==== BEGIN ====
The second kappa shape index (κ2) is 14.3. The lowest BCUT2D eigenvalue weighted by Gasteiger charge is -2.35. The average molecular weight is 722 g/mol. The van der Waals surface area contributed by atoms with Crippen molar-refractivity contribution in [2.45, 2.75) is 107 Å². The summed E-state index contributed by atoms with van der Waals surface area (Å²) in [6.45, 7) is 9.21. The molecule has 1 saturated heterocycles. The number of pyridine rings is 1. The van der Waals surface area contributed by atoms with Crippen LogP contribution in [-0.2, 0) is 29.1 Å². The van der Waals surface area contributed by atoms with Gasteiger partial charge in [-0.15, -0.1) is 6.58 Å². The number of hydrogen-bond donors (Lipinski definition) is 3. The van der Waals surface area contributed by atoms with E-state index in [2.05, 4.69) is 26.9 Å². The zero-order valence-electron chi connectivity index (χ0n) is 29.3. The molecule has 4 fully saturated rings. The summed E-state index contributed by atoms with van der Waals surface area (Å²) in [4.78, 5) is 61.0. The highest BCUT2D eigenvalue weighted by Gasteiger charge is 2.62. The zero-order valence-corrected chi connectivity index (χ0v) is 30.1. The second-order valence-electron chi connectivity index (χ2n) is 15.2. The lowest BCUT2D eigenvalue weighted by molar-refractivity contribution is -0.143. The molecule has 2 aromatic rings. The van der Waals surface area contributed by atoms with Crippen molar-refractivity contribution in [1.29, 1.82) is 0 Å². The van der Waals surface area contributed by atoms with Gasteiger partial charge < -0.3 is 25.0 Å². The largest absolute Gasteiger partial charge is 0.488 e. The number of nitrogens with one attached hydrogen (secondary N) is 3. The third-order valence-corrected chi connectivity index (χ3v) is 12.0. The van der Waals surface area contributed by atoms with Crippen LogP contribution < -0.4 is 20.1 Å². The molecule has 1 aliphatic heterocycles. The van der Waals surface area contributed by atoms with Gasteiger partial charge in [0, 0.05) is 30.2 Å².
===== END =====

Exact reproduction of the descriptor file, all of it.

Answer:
The second kappa shape index (κ2) is 14.3. The lowest BCUT2D eigenvalue weighted by Gasteiger charge is -2.35. The average molecular weight is 722 g/mol. The van der Waals surface area contributed by atoms with Crippen molar-refractivity contribution in [2.45, 2.75) is 107 Å². The summed E-state index contributed by atoms with van der Waals surface area (Å²) in [6.45, 7) is 9.21. The molecule has 1 saturated heterocycles. The number of pyridine rings is 1. The van der Waals surface area contributed by atoms with Crippen LogP contribution in [-0.2, 0) is 29.1 Å². The van der Waals surface area contributed by atoms with Gasteiger partial charge in [-0.15, -0.1) is 6.58 Å². The number of hydrogen-bond donors (Lipinski definition) is 3. The van der Waals surface area contributed by atoms with E-state index in [2.05, 4.69) is 26.9 Å². The zero-order valence-electron chi connectivity index (χ0n) is 29.3. The molecule has 4 fully saturated rings. The summed E-state index contributed by atoms with van der Waals surface area (Å²) in [4.78, 5) is 61.0. The highest BCUT2D eigenvalue weighted by Gasteiger charge is 2.62. The zero-order valence-corrected chi connectivity index (χ0v) is 30.1. The second-order valence-electron chi connectivity index (χ2n) is 15.2. The lowest BCUT2D eigenvalue weighted by molar-refractivity contribution is -0.143. The molecule has 2 aromatic rings. The van der Waals surface area contributed by atoms with Crippen molar-refractivity contribution in [1.29, 1.82) is 0 Å². The van der Waals surface area contributed by atoms with Gasteiger partial charge < -0.3 is 25.0 Å². The largest absolute Gasteiger partial charge is 0.488 e. The number of nitrogens with one attached hydrogen (secondary N) is 3. The third-order valence-corrected chi connectivity index (χ3v) is 12.0. The van der Waals surface area contributed by atoms with Crippen LogP contribution < -0.4 is 20.1 Å². The molecule has 1 aliphatic heterocycles. The van der Waals surface area contributed by atoms with Gasteiger partial charge in [0, 0.05) is 30.2 Å².